Pennine Way 2014 – Day Sixteen

Friday 29th August: Mounthooley to Kirk Yetholm – 6 miles

Breakfast was just as good as the dinner last night. I had a five minute chat with the warden (about her fell running – I think she runs marathons in her sixties – and the the imminent Scottish referendum), settled up for the bed and board and left for the last day of my walk. I climbed up the west side of College Burn Valley, opposite the bunkhouse.

Up to the Schil

The climb was hard work – it was 200 metres up a steep grassy slope. A quarter of the way up a gunshot went off in the distance and a frightened flock of sheep around scurried around.

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It was one of those stretches where I couldn’t find an obvious path, and instead of just heading to where I needed to go, I spent too much effort being hard on myself and going round in circles trying to find evidence of a course made by human feet.

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Eventually I found the path up the hill, when another heavy squall passed over and soaked me. At the top of the hill I decided to keep to my plan of detouring away from Kirk Yetholm to summit the Schil, which was a kilometre away. On my climb up there, I passed a couple of gents in country gear carrying shotguns (which explained the gunfire).

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Up on the ridge the wind was very strong. For the first time on the walk, with only six miles to do that day I had plenty of time to contemplate my surroundings.

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At the summit of The Schil, I could take twenty to thirty minutes, albeit initially sheltering behind its rocks from the blowing gale.

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Before long, the wind had blown away the storm clouds and the sun, blue sky and wispy clouds appeared. I savoured the three-sixty vista of the Cheviots.

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The Last of the Cheviots

Heading towards the finish, I kept going along the ridge and the border fence.

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By now I was in something of a celebratory spirit amongst those gorgeous green hills, but the fierce wind kept blasting away at me.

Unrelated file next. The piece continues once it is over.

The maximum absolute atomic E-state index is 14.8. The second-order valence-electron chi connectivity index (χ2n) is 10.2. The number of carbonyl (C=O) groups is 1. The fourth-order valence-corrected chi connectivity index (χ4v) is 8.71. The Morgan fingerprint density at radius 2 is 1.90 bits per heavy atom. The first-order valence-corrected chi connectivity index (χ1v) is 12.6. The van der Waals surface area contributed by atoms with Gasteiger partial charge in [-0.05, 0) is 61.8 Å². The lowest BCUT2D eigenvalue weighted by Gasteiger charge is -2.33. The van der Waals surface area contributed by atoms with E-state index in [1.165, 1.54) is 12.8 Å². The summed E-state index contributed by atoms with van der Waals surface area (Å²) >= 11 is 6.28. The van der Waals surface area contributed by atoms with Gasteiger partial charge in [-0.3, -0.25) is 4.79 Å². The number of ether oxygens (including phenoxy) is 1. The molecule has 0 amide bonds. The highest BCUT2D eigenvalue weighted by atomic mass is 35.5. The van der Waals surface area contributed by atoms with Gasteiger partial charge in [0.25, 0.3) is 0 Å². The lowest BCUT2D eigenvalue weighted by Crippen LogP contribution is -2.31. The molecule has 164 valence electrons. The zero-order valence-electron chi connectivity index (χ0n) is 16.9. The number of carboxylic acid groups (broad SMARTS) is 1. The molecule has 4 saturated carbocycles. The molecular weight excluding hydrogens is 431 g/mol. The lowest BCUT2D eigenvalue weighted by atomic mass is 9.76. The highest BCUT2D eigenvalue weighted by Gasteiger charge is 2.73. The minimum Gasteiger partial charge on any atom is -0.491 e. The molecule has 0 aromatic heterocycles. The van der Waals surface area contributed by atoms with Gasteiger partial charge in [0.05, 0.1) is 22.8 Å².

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The wind was the strongest that I encountered; perhaps apart from the conditions towards the end of day four, coming off Pinhaw Beacon into Earby.

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I finally Ieft the border fence for good and after ambling downhill through some sheep fields I got to the road that leads into to Kirk Yetholm. It had been a long, long walk and now, even with just two miles left, I couldn’t resist stopping at the two park benches along the road, just to sit down and idly contemplate the world for a quarter of an hour or so. I wasn’t in anything of a hurry.

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Then, the harvested crop fields and the bungalows of Kirk Yetholm came into into view.

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Finally at 3.15 I finally reached the green at Kirk Yetholm and my walk was at an end.

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At the Finish

There were a lot of cars parked around – a funeral had taken place in the village and the mourners were having a drink at the Border Hotel. I ventured in a have a celebratory pint of ale to mark the finish – an enjoyable drink. I then retired to the green to finally have my sandwiches and enjoy the rest of the afternoon.

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It was then across to the SYHA, just behind the green. The warden was out so I waited a short while, before one of the other guests returned: an old Scottish gent on a walking break in the hills. I chatted with him interestedly about our holidays. The warden, an affable English chap, then arrived and after checking in, I had a pleasant conversation with him about my walk and the world of youth hostelling.

A Night in Yetholm

On his recommendation, I didn’t go to the Border Hotel for my dinner, but instead strolled across to the Plough Hotel in Town Yetholm (the neighbouring village). It was rather quiet in there though, except for two dogs about to badly fall out with each other.

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Back over at the Border Hotel, the Scottish gent and a rather hard of hearing Northern fellow had clearly been enjoying their evening in the bar. I grabbed a pint of bitter and spent the rest of the evening hearing them put the world into some sort of order.

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